Saturday, October 24, 2009

Rectification Part III: Jumping the Shark

All this rectification business came to a head for me in the wake of the ACORN fiasco as politicians of all stripes fell over one another to denounce the organization because a couple of its most junior employees in a couple of its offices said some dumb things. Serial killers caught red handed are granted the courtesy title “alleged” even on Fox News, but no judge or jury was necessary in the face of a few minutes of handheld video of a guy in a pimp suit. One understands that for the Republicans, the real crime of ACORN was not a crime at all, but the organization’s success in registering the wrong kind of voters—most of the Conservatives I know would love to limit the franchise to the right kind of people. The interesting thing has been how eagerly the Democrats have gone along with the Republicans in the ritual denunciation of ACORN and even supported a clearly unconstitutional Bill of Attainder against the organization in Congress. The teabaggers may believe that the Democrats are a bunch of reds; but to judge from their overt behavior, the Democrats are as eager to distance themselves from any underclass effort to organize as any member of the Chamber of Commerce.

I don’t know a great deal about ACORN, but I certainly wouldn’t be surprised if some of its chapters engage in dealings I’d disapprove of. The outfit is very loosely organized, after all, and its membership doesn’t have the social connections and cultural finish that allow other pressure groups to flaunt the law without upsetting anybody who matters. Thing is, I do know that far more credible allegations of far more heinous behavior have been lodged against Hallilburton and Blackwater without giving the pundits a case of the vapors. ACORN hasn’t stolen billions or killed and raped hundreds, but they obviously just aren’t our kind of people. The law was never meant to be applied equally in these cases just as a deal’s a deal when it comes to the compensation of higher management in a bailed-out bank, but not when the ones who lose what they were promised don’t have any political or social clout. A contract with a union, in particular, has pretty much the same force as a 19th Century treaty with a tribe of Indians.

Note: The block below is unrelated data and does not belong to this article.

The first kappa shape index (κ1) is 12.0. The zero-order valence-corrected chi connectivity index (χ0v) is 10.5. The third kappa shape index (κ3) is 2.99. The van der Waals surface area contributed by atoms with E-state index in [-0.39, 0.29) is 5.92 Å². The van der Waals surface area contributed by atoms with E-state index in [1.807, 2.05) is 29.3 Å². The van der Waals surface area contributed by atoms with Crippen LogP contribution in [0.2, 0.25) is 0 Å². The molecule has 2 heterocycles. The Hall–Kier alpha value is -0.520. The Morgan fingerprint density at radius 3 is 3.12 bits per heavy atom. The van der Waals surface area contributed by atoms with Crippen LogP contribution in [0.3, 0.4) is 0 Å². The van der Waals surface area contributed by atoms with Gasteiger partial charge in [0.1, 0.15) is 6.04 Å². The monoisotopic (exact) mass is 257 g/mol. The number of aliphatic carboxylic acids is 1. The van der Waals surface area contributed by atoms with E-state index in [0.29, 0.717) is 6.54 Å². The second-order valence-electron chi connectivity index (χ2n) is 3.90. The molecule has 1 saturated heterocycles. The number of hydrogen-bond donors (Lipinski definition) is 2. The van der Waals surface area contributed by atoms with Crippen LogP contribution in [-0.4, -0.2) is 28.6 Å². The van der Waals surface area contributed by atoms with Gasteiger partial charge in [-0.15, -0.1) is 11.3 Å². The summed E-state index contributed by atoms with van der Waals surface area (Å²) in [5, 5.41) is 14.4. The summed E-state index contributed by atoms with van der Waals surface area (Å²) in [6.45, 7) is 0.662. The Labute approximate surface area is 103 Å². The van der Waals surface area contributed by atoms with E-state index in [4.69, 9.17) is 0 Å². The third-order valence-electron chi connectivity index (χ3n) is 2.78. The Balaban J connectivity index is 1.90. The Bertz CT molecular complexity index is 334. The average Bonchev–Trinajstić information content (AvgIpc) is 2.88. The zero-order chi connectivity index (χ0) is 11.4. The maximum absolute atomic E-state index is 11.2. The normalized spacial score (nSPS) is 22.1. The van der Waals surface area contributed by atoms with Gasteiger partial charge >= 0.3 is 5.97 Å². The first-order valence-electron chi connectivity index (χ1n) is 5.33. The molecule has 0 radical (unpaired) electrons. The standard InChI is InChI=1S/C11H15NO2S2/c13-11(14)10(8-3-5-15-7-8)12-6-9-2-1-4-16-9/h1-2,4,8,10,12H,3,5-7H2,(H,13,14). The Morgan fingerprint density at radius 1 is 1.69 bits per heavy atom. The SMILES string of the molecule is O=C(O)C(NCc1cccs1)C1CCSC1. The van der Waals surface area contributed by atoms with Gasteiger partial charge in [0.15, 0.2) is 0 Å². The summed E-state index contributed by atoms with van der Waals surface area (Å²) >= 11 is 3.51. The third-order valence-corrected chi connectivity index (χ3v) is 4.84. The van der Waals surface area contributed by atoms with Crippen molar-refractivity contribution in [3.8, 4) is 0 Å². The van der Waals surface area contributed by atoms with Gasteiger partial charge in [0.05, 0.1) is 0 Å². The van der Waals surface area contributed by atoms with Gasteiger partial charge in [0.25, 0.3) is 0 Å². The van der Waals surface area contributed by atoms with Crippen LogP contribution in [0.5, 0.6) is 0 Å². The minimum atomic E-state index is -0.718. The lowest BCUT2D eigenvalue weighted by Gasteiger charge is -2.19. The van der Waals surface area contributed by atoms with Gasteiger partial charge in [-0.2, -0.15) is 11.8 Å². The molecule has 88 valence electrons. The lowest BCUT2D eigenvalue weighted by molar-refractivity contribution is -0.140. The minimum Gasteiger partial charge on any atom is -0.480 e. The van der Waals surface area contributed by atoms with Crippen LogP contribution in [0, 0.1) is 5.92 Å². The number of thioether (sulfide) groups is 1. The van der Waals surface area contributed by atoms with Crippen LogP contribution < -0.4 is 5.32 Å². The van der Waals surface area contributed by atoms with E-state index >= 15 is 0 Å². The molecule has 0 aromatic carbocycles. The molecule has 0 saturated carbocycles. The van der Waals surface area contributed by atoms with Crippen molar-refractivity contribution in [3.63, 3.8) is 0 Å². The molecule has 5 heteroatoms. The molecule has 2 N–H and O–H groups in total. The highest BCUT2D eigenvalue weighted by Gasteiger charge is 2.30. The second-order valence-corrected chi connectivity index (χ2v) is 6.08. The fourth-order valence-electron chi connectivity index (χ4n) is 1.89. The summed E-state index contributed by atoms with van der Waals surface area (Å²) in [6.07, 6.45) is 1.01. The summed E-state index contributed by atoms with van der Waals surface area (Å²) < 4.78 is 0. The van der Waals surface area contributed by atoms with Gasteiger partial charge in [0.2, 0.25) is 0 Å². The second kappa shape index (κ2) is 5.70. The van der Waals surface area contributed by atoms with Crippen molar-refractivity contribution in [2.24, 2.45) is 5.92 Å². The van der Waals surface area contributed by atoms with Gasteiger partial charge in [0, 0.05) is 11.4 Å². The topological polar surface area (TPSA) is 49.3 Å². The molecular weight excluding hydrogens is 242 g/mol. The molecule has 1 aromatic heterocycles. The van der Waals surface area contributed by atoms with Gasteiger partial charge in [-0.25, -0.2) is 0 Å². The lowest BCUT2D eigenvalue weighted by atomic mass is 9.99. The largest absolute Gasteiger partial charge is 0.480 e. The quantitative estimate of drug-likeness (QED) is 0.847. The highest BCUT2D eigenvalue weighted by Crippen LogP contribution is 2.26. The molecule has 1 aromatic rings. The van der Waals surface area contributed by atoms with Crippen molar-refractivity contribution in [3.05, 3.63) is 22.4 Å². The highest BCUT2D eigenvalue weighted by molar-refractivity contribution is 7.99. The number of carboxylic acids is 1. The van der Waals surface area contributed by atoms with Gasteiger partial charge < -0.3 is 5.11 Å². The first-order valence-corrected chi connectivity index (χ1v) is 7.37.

The Republicans and the Democrats have genuine differences, but they are both what an old lefty would call bourgeois parties. When Obama is done being a Communist/Socialist/Fascist/Nazi/Muslim or whatever, he is as dedicated to capitalism as anybody else. There just isn’t any major group in this country eager to nationalize the toilet paper factories. There aren’t even a great many of what one could reasonably call social democrats about; and that brand of socialism, let us remember, isn’t very revolutionary even in places like Sweden where, right wing propaganda aside, the bulk of the economy remains in the hands of private firms and people do their sweating in saunas, not concentration camps. In not recognizing the notable absence of would-be commissars in this country, the neocons and their less erudite allies are simply stuck in a time warp, still trying to understand our politics as if the same groupings were at war now that were fighting it out in the 1930s. They aren’t. The Democrats still draw some strength from what’s left of organized labor, but the dynamism of the party comes from the knowledge industries and the professional classes, groups and businesses that want government to help them make money and grow the country by promoting better education, regularizing our national finances, fixing the health care mess, and subsidizing research and development. Their program isn’t radical: in terms of American history, it’s rather similar to the ideology of the early 19th Century Whigs who were similarly committed to national improvement and skeptical of imperial adventures. There’s a lot more John Quincy Adams than Karl Marx about Barack Obama. Indeed, it is not completely inaccurate to claim that as the Republicans have gradually turned into Dixiecrats, if not full-blown 1840-style Jacksonian democrats, the Democrats have gradually become the Party of Lincoln. As for leftist radicals in the U.S., hay no moros in la costa.

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